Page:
Second, the argument claims that because costs of prints went down over time in the color processing industry, the costs of processing food should also go down over time. It thus suggests that the color processing industry operates in an identical fashion to the food processing industry, and to Olympic Foods in particular. This is again a very weak and unsupported claim as the argument does not demonstrate any correlation between the operations of the color processing industry and the food processing industry. In fact it is not at all clear how the very particular instance of print costs in the color industry parallels the costs of food production in the manner that Olympic Foods operates.
If the argument had demonstrated a correlation between operations of the color industry and the food processing industry, then the argument would have been a lot more convincing. In addition if the argument had provided evidence that print costs are somehow connected to the costs of food production, the argument could have been strengthened even further.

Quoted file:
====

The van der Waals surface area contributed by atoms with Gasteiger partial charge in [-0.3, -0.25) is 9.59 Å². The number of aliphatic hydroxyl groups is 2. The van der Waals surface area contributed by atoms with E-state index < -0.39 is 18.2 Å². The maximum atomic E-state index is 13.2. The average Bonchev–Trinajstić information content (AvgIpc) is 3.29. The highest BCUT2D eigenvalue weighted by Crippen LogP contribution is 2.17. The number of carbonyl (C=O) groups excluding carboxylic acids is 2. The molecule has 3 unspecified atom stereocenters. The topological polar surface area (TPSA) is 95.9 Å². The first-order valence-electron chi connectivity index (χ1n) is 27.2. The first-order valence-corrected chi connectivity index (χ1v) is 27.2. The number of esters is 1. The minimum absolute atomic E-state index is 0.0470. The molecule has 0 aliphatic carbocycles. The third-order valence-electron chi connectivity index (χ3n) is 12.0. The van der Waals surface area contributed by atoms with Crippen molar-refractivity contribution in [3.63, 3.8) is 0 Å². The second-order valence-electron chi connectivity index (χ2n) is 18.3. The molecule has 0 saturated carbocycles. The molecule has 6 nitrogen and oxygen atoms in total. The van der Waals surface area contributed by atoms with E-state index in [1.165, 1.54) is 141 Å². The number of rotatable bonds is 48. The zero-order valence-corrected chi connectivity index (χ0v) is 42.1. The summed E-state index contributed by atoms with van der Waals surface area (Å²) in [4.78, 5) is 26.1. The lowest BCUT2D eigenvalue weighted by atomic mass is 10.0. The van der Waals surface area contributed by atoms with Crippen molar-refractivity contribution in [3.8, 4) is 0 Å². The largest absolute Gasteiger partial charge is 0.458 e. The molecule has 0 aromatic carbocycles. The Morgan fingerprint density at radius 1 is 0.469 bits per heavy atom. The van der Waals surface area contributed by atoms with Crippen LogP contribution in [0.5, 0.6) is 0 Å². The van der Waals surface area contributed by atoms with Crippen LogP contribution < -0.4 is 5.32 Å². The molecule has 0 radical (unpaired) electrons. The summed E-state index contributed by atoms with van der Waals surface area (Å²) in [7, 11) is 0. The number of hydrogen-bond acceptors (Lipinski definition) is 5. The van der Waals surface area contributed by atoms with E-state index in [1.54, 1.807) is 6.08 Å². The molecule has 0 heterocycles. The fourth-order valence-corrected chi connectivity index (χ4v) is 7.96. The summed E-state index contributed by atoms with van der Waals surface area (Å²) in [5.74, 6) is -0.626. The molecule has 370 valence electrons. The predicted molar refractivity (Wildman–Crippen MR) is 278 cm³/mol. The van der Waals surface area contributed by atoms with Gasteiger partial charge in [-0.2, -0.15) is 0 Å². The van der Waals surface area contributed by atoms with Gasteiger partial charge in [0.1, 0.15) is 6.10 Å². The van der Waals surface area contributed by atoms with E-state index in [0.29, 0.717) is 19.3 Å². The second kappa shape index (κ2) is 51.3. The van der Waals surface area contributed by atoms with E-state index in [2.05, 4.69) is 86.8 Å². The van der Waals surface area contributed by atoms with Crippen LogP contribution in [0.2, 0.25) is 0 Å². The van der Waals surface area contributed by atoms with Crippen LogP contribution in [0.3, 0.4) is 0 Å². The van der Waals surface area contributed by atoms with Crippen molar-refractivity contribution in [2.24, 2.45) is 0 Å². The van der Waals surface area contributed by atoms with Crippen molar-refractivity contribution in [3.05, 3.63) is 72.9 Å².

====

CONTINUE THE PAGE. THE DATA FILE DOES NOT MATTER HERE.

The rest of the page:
Finally the argument concludes that because Olympic Foods is 25 years old and thus “experienced”, it should be able to do things better and more efficiently, resulting in lower costs and thus greater profits going forwards. As demonstrated above, this statement is based on flawed premises, hence is inadmissible as a justification for lower costs. Without supporting evidence and examples one is left with the impression that the claim is more wishful thinking than substantive evidence.